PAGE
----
While Constructivism is a broad field of philosophical inquiry and comprises a variety of viewpoints, the ideas of Jerome Bruner are part of the framework used across disciplines, modalities, and pedagogical approaches.
Bruner’s Constructivist approach posits that learning is an active process and that knowledge is “constructed” in the context of existing and previous knowledge (Clabaugh, 2010). This process has an element of what is often termed “discovery learning” in that students use guessing, intuition, and problem-solving to “discover” interrelationships of concepts and ideas. Bruner is also often associated with the idea of “scaffolding,” which we’ll discuss in this guide’s activities and assignments section.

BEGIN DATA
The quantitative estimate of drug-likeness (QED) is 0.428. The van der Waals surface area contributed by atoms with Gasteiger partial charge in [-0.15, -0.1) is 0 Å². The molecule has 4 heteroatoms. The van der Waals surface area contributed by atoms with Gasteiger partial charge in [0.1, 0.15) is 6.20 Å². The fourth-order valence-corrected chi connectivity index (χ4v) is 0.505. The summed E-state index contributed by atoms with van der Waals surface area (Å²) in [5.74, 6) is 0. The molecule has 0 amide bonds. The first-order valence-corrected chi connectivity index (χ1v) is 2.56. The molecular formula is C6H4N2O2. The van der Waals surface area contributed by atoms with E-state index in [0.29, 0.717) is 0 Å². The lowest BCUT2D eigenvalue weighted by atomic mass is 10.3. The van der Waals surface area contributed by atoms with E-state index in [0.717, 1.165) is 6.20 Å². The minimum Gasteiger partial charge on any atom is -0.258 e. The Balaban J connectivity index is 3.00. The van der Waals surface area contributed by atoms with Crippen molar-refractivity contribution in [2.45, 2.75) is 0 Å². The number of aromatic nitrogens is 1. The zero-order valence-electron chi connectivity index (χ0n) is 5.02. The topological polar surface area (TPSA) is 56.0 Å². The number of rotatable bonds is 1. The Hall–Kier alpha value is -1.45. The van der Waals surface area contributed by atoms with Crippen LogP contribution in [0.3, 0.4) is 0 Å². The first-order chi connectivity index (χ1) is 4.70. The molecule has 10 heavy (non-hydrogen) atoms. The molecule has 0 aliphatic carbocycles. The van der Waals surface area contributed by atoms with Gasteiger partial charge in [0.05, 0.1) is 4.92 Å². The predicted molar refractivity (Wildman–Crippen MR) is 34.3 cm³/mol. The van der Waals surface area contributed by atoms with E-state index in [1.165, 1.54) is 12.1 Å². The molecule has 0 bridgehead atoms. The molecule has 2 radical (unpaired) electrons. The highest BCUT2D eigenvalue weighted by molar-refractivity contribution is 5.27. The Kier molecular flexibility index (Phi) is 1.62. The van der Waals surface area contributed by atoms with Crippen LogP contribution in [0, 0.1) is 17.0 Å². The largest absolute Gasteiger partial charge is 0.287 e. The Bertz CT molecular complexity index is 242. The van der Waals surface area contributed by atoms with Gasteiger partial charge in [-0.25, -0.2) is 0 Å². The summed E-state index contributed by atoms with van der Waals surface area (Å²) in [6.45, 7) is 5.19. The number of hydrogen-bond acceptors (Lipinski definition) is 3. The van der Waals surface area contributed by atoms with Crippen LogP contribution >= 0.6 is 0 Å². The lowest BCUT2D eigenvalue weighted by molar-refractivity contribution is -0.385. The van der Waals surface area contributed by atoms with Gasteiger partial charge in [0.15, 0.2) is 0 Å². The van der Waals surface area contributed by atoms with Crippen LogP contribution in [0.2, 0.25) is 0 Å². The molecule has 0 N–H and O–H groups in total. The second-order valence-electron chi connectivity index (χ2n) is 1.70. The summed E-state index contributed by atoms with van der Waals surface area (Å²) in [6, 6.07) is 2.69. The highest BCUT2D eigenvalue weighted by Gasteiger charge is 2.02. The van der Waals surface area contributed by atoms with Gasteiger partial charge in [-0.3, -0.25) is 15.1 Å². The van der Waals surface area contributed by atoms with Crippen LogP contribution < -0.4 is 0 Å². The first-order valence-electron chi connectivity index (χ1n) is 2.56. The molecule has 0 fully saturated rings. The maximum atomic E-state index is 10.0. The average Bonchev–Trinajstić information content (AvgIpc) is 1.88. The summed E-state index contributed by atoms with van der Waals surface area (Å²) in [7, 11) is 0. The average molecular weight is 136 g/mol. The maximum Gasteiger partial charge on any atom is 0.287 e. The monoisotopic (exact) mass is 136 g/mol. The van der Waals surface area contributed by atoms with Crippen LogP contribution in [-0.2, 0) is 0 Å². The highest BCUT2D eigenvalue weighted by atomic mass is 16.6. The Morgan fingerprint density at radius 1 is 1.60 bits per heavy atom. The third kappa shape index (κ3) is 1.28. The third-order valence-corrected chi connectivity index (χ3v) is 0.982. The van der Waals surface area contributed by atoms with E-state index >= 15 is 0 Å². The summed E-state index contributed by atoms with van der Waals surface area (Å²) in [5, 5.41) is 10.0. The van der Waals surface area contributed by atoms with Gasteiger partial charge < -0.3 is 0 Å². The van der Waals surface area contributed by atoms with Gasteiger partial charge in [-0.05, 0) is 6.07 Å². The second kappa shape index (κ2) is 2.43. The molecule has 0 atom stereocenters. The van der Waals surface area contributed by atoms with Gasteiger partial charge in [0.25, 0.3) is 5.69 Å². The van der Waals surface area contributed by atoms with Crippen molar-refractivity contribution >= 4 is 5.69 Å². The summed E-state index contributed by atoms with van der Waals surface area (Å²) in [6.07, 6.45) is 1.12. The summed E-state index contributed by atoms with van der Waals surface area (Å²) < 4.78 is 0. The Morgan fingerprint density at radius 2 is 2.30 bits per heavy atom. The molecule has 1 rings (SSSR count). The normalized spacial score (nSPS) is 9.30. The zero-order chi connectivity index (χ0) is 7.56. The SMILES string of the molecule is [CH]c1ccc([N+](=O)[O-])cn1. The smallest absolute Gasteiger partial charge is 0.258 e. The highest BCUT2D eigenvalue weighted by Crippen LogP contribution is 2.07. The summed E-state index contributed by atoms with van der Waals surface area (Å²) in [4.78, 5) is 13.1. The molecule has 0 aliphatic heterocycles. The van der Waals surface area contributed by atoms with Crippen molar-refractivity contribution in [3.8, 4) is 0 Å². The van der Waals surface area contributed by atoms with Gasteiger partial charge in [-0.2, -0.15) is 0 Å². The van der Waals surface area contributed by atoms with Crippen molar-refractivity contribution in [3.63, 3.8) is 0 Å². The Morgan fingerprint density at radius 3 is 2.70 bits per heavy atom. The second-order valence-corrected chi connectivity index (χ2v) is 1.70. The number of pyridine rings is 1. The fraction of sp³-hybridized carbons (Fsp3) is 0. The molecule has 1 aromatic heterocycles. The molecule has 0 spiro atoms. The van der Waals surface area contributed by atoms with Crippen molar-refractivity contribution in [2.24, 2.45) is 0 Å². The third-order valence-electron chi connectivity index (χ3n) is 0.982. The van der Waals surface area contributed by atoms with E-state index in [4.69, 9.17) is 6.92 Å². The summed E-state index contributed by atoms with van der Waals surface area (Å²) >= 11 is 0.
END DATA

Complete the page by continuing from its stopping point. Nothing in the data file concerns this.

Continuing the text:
Social learning theory, often associated with Albert Bandura and Jean Lave, is closely related to Constructivism in that it situates the construction of knowledge and learning in the social and environmental context in which it occurs. In essence, this is part of the idea that collaboration and social interaction need to happen for learners to become part of a “community of practice or inquiry.”
Clabaugh, G.K. (2009). Educational Theory of Jerome Bruner: A multi-dimensional Analysis (1st ed.). http://www.newfoundations.net/GALLERY/BrunerTheory.pdf (PDF, 223k).